The Illinois Department of Human Services (IDHS) provided services through contractual delegate agreements with six agencies in Illinois, serving the entire state and two counties of Indiana. The delegate agencies are:
- Del Valle Migrant Head Start, in Oswego
- Rainbow Learning, in Kankakee and Sheldon
- Princeville CUSD #326, in Princeville
- Lessie Bates Davis Neighborhood House, in East St. Louis
- Migrant Education, in Cobden and Olney (partnership with Little Learners Child Care Center, Lawrenceville & Region 5 Head Start, Centralia )
- Tap In Leadership Academy, in Champaign.
The Head Start program was funded by the U.S. Department of Health and Human Services, Administration for Children and Families, Office of Head Start, and supported by the Illinois Department of Human Services Bureau of Child Care and Development. The U.S. Department of Agriculture reimburses meal costs through the Child and Adult Care Food Program, administered by the Illinois State Board of Education.
||Percent of Total Budget
Ninety-three percent of the total budget is allocated to delegate program operations, under the line item 6.f. contractual. Non-federal share is raised through agency and private donations of cash, goods, and services.
Centers operate on schedules that accommodate parents' work hours and weeks: from eight weeks in one location to seven months in another. In fiscal year 2017, the program served 313 children from 218 families-One Delegate was not able to open for services. The average monthly enrollment was 36.91%.
Independent audits of each of the delegates found no material weaknesses.
Medical and Dental Examinations
298 of the children received physical examinations, and 149 of the 153 children aged 3 to 5 received dental examinations. Those who did not receive these services were enrolled for fewer than 30 days.
Parent Involvement Activities
Each delegate agency elected a Parent Policy Committee, which made decisions at the local level, and sent representatives to the state-wide Policy Council. Throughout the working season, the Council meets monthly in Springfield to carry out the shared governance of the program with the IDHS Migrant and Seasonal Head Start Advisory Board. Parents take part in planning goals and objectives for program improvement, and approve the federal funding application.
Programs offered activities and education based on families' interests, and requirements of the Office of Head Start:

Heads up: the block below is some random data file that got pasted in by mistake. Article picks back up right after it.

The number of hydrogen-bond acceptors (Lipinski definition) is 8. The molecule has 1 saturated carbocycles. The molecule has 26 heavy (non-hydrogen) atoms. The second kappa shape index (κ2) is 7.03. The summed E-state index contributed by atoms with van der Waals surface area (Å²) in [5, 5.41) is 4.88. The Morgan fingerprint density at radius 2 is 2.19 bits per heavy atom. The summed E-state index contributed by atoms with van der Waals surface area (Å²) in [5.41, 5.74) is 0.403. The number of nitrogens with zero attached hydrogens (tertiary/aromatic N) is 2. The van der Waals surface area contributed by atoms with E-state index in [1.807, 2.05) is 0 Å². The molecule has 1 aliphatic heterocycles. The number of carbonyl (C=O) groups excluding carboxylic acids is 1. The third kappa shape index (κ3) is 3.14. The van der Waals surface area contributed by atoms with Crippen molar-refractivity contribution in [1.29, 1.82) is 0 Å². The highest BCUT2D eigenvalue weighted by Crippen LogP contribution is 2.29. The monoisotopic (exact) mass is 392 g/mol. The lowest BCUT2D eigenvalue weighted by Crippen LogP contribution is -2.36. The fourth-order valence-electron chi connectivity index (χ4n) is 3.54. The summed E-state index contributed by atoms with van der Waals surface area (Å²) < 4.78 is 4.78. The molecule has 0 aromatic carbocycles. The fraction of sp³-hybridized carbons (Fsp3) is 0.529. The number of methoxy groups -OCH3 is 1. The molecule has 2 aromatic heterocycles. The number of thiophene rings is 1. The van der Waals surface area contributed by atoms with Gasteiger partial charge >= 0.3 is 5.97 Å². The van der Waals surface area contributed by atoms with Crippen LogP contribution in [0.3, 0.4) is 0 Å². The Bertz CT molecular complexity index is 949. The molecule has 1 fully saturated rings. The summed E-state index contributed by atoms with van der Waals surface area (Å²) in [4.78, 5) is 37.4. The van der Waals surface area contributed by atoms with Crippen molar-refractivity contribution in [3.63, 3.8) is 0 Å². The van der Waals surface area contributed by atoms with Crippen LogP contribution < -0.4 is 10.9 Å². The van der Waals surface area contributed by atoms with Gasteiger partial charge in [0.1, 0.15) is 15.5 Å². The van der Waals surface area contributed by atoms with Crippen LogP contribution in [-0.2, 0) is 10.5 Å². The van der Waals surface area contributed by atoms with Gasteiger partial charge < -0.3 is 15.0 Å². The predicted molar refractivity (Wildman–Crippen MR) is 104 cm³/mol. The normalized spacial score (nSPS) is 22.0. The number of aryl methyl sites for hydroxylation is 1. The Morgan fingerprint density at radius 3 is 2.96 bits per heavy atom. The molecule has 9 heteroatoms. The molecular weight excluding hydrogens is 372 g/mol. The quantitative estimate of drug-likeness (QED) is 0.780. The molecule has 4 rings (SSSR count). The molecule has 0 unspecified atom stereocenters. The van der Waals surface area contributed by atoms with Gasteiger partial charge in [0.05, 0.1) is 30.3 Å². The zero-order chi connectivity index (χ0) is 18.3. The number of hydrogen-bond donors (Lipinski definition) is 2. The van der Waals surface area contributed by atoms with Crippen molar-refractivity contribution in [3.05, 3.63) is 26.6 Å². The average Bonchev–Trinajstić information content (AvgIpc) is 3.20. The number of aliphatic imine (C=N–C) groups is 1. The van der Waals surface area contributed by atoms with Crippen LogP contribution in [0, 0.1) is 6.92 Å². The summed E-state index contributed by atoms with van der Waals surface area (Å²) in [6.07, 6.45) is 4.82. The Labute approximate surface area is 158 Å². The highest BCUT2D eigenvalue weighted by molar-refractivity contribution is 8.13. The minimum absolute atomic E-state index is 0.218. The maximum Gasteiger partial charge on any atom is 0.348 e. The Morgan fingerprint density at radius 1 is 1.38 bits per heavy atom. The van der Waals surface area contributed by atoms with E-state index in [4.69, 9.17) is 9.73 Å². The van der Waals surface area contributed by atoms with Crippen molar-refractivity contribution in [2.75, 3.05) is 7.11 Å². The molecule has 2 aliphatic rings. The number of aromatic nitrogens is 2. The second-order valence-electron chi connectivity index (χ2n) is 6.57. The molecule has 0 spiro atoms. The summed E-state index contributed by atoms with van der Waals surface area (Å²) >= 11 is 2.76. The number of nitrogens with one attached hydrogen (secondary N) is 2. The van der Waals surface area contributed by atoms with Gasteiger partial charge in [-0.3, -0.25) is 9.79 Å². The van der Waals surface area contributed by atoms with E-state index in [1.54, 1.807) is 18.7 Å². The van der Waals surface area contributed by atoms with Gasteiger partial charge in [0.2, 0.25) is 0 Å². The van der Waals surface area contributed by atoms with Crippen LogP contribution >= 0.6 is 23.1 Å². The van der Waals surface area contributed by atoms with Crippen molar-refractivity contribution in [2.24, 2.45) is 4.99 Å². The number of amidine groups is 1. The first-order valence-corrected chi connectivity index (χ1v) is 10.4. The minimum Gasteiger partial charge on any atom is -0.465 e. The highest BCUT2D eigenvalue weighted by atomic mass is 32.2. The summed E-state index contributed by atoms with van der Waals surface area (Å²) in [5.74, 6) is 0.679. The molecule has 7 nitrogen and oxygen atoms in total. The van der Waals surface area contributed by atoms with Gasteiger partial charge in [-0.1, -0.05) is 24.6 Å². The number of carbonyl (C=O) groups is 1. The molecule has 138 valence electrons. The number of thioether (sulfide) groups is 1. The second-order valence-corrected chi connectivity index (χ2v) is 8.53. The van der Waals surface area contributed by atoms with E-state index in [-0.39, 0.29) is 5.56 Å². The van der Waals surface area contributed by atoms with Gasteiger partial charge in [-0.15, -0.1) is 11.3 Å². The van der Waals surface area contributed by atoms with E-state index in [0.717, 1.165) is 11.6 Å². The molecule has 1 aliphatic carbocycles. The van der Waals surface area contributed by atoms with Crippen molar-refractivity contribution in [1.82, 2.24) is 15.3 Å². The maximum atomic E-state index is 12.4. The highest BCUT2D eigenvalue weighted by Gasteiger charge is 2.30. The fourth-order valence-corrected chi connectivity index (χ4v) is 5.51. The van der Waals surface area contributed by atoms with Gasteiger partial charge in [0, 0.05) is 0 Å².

- G.E.D. instruction
- English as a second language classes
- Substance-abuse prevention
- Money management information
- Family field trips
- Intergenerational literacy sessions
- Be Strong Families Illinois Parent Cafes
- Prevention of child abuse and domestic violence training.
Parents also participated in inter-generational reading activities, using books from MSHS lending libraries and visiting public libraries. In addition, each child received books to keep; most books are donated by Macy's department stores through the federal Reading Is Fundamental program, and by First Books.
Teachers visit parents at home to discuss learning goals for their children. During the season, teachers keep parents informed of their children's progress.
Delegates use the Creative Curriculum and the Project Approach to prepare children for kindergarten. The program's child-guidance policy emphasizes teaching children how to solve disagreements reasonably while respecting the rights of other people. Mental-health professionals observe classrooms monthly, consulting with teachers to improve methods of developing the children's social abilities.
The Creative Curriculum, Galileo Assessments and goals of the program's School-Readiness Plan are all aligned with the Illinois Early Learning Standards and the Head Start Child Development and Early Learning Framework.
Each child's development is assessed 2 or 3 times during the season using the Galileo G3 Assessment and their progress is measured in the five essential domains identified in the Head Start Child Development and Early Learning Framework. Results are used to individualize instruction by planning activities that support children's interests and acquisition of new skills.
Education Coordinators quantify the interaction between teachers and children by using the Classroom Assessment Scoring System, an observation tool. Data from the 40 classrooms are analyzed to evaluate the effectiveness of the educational program. In the three domains measured, program scores exceeded the Head Start thresholds. Delegate Education Coordinators observe classrooms monthly to evaluate curriculum implementation. They provide on-going coaching for teachers to help them to improve their performance.
Programs facilitate the children's transition to public school by providing educational workshops for parents, arranging meetings with the district personnel, and assisting parents to register.